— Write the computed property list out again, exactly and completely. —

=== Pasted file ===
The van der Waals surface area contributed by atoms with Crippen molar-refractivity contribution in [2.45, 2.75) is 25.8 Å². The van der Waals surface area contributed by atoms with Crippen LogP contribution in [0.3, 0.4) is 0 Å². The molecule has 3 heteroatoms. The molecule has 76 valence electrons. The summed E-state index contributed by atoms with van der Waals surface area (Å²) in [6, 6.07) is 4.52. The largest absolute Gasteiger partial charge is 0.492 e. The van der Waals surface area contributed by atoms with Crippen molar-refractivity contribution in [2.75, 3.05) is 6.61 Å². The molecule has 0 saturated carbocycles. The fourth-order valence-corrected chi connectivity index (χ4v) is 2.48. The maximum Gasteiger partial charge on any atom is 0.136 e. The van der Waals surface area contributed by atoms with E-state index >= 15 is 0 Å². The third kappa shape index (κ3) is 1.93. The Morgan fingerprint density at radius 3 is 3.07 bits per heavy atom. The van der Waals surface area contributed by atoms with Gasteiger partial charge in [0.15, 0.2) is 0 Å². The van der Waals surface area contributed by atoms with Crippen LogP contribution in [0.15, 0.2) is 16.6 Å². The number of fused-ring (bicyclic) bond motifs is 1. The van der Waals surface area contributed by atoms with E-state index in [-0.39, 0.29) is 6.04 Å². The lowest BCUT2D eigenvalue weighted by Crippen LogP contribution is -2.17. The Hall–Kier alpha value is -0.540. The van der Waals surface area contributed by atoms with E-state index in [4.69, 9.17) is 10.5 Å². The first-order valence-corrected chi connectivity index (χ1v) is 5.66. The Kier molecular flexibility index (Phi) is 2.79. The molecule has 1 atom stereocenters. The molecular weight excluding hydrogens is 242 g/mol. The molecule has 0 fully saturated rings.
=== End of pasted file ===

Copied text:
The van der Waals surface area contributed by atoms with Crippen molar-refractivity contribution in [2.45, 2.75) is 25.8 Å². The van der Waals surface area contributed by atoms with Crippen LogP contribution in [0.3, 0.4) is 0 Å². The molecule has 3 heteroatoms. The molecule has 76 valence electrons. The summed E-state index contributed by atoms with van der Waals surface area (Å²) in [6, 6.07) is 4.52. The largest absolute Gasteiger partial charge is 0.492 e. The van der Waals surface area contributed by atoms with Crippen molar-refractivity contribution in [2.75, 3.05) is 6.61 Å². The molecule has 0 saturated carbocycles. The fourth-order valence-corrected chi connectivity index (χ4v) is 2.48. The maximum Gasteiger partial charge on any atom is 0.136 e. The van der Waals surface area contributed by atoms with E-state index >= 15 is 0 Å². The third kappa shape index (κ3) is 1.93. The Morgan fingerprint density at radius 3 is 3.07 bits per heavy atom. The van der Waals surface area contributed by atoms with Gasteiger partial charge in [0.15, 0.2) is 0 Å². The van der Waals surface area contributed by atoms with Crippen LogP contribution in [0.15, 0.2) is 16.6 Å². The number of fused-ring (bicyclic) bond motifs is 1. The van der Waals surface area contributed by atoms with E-state index in [-0.39, 0.29) is 6.04 Å². The lowest BCUT2D eigenvalue weighted by Crippen LogP contribution is -2.17. The Hall–Kier alpha value is -0.540. The van der Waals surface area contributed by atoms with E-state index in [4.69, 9.17) is 10.5 Å². The first-order valence-corrected chi connectivity index (χ1v) is 5.66. The Kier molecular flexibility index (Phi) is 2.79. The molecule has 1 atom stereocenters. The molecular weight excluding hydrogens is 242 g/mol. The molecule has 0 fully saturated rings.